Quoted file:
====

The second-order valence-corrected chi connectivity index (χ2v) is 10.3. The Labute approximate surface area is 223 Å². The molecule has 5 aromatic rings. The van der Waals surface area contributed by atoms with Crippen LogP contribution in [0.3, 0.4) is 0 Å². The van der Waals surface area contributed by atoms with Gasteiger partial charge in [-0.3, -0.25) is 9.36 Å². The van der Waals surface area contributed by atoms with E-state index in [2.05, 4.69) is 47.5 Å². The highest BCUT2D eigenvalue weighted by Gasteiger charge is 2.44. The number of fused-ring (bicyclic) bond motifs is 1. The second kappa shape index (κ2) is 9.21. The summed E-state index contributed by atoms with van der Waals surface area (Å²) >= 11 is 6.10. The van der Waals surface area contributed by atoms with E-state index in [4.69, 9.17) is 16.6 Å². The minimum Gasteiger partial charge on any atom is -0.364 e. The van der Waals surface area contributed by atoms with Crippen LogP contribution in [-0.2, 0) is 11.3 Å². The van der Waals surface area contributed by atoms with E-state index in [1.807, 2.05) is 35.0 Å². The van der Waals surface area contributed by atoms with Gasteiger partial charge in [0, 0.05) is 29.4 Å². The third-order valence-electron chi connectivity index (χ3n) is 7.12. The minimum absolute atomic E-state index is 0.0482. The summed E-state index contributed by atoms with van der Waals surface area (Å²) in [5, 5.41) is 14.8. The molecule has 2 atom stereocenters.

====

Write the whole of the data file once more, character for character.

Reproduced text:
The second-order valence-corrected chi connectivity index (χ2v) is 10.3. The Labute approximate surface area is 223 Å². The molecule has 5 aromatic rings. The van der Waals surface area contributed by atoms with Crippen LogP contribution in [0.3, 0.4) is 0 Å². The van der Waals surface area contributed by atoms with Gasteiger partial charge in [-0.3, -0.25) is 9.36 Å². The van der Waals surface area contributed by atoms with E-state index in [2.05, 4.69) is 47.5 Å². The highest BCUT2D eigenvalue weighted by Gasteiger charge is 2.44. The number of fused-ring (bicyclic) bond motifs is 1. The second kappa shape index (κ2) is 9.21. The summed E-state index contributed by atoms with van der Waals surface area (Å²) >= 11 is 6.10. The van der Waals surface area contributed by atoms with E-state index in [4.69, 9.17) is 16.6 Å². The minimum Gasteiger partial charge on any atom is -0.364 e. The van der Waals surface area contributed by atoms with Crippen LogP contribution in [-0.2, 0) is 11.3 Å². The van der Waals surface area contributed by atoms with E-state index in [1.807, 2.05) is 35.0 Å². The van der Waals surface area contributed by atoms with Gasteiger partial charge in [0, 0.05) is 29.4 Å². The third-order valence-electron chi connectivity index (χ3n) is 7.12. The minimum absolute atomic E-state index is 0.0482. The summed E-state index contributed by atoms with van der Waals surface area (Å²) in [5, 5.41) is 14.8. The molecule has 2 atom stereocenters.